Why would the Swiss not trade the Franc for a gold-backed, currency?

I am not saying that this will solve the solution, I am simply curious about your line of reasoning.

Anonymous said...

"Trading the Franc in for the Euro would just be trading one unstable, failing currency for another unstable, failing currency."

The euro is not unstable nor failing. You're an idiot, probably an American, get your news from Fox News, and have no idea about anything going on in or around Europe.

Anonymous said...

12:54 Anon - Dude, you must be confused with a different Ninja. If you're so confident and he's such an idiot, go by the Euro. Or the pound. Or the Icelandic krona.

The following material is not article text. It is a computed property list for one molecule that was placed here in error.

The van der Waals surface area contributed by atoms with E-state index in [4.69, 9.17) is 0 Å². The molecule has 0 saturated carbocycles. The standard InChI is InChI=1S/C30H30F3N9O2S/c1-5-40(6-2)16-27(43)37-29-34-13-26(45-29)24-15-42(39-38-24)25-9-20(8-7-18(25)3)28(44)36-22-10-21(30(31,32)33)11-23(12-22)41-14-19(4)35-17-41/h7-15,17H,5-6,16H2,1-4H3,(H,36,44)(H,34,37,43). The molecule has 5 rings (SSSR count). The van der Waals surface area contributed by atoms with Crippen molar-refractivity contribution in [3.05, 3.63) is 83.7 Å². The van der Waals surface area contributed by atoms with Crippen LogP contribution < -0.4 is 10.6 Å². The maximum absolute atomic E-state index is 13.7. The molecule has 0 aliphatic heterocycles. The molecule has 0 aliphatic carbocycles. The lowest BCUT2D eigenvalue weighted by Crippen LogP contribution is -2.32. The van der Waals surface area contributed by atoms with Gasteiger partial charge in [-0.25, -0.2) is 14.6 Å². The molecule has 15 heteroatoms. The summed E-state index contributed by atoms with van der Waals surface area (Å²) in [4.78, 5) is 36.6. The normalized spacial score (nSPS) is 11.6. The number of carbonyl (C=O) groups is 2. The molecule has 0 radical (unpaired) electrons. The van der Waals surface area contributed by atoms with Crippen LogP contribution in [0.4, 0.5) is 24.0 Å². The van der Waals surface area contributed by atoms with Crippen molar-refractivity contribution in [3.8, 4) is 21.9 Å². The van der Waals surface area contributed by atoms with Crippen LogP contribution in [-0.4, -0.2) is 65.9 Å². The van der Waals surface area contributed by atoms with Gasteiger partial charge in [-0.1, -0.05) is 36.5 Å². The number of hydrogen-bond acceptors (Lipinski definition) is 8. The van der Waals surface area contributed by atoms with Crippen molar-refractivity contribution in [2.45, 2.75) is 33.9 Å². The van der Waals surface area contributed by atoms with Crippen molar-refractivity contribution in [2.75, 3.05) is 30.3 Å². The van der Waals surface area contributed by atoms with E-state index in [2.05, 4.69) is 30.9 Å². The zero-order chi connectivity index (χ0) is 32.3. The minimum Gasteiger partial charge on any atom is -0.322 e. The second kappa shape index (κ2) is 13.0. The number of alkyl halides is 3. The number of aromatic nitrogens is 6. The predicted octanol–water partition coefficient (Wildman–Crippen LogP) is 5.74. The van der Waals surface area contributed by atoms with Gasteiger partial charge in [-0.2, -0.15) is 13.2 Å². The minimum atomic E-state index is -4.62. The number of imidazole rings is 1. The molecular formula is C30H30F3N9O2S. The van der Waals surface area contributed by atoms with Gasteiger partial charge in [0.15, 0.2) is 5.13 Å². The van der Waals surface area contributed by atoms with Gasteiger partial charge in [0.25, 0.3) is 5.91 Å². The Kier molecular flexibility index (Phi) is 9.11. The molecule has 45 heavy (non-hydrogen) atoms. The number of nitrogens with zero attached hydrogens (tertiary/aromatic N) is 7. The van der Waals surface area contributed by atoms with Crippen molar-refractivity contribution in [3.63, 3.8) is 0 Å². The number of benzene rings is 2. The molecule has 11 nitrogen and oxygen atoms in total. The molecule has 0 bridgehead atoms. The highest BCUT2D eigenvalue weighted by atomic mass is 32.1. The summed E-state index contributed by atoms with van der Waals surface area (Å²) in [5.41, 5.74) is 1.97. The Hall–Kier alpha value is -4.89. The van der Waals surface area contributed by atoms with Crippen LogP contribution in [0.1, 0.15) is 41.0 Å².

Let us know how you make out.

Anonymous said...

It appears by the euro comment that no one likes to think that their currency is in jeopardy. The euro, the dollar and the pound are all in trouble. It would be helpful to have someone answer the original question that was posed: What is the logic behind saying that the Franc would be traded for the dollar vs. any other currency? Where are you getting that idea from?

fajensen said...

... Or maybe the Swiss could open the vaults and spend some of the alleged Nazi hoard on the daily necessities!

It's not like they need food & water - they got very good wine to that they do not export to foreigners.

Ben Bittrolff said...

"The euro is not unstable nor failing. You're an idiot, probably an American, get your news from Fox News, and have no idea about anything going on in or around Europe."

I love funny comments.

1) I'm actually German. Born there. German citizen.